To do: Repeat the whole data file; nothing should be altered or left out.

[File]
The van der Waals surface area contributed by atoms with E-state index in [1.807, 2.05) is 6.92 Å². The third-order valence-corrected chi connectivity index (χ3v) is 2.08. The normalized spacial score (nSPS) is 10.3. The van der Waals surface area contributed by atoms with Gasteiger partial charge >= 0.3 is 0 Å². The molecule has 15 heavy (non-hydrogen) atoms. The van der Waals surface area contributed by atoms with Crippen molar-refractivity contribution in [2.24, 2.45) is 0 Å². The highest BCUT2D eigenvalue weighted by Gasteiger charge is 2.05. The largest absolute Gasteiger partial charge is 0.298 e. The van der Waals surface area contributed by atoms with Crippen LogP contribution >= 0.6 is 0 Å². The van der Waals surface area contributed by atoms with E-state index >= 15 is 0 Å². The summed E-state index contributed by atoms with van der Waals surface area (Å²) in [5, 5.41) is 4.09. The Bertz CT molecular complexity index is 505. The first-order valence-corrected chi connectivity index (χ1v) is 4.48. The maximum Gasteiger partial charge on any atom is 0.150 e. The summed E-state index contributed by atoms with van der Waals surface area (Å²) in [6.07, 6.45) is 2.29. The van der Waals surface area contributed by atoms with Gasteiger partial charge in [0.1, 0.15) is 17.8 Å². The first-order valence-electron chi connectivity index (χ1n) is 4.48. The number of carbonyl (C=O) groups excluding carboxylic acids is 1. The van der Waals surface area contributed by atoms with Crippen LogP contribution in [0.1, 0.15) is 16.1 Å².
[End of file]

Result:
The van der Waals surface area contributed by atoms with E-state index in [1.807, 2.05) is 6.92 Å². The third-order valence-corrected chi connectivity index (χ3v) is 2.08. The normalized spacial score (nSPS) is 10.3. The van der Waals surface area contributed by atoms with Gasteiger partial charge >= 0.3 is 0 Å². The molecule has 15 heavy (non-hydrogen) atoms. The van der Waals surface area contributed by atoms with Crippen molar-refractivity contribution in [2.24, 2.45) is 0 Å². The highest BCUT2D eigenvalue weighted by Gasteiger charge is 2.05. The largest absolute Gasteiger partial charge is 0.298 e. The van der Waals surface area contributed by atoms with Crippen LogP contribution >= 0.6 is 0 Å². The van der Waals surface area contributed by atoms with E-state index >= 15 is 0 Å². The summed E-state index contributed by atoms with van der Waals surface area (Å²) in [5, 5.41) is 4.09. The Bertz CT molecular complexity index is 505. The first-order valence-corrected chi connectivity index (χ1v) is 4.48. The maximum Gasteiger partial charge on any atom is 0.150 e. The summed E-state index contributed by atoms with van der Waals surface area (Å²) in [6.07, 6.45) is 2.29. The van der Waals surface area contributed by atoms with Gasteiger partial charge in [0.1, 0.15) is 17.8 Å². The first-order valence-electron chi connectivity index (χ1n) is 4.48. The number of carbonyl (C=O) groups excluding carboxylic acids is 1. The van der Waals surface area contributed by atoms with Crippen LogP contribution in [0.1, 0.15) is 16.1 Å².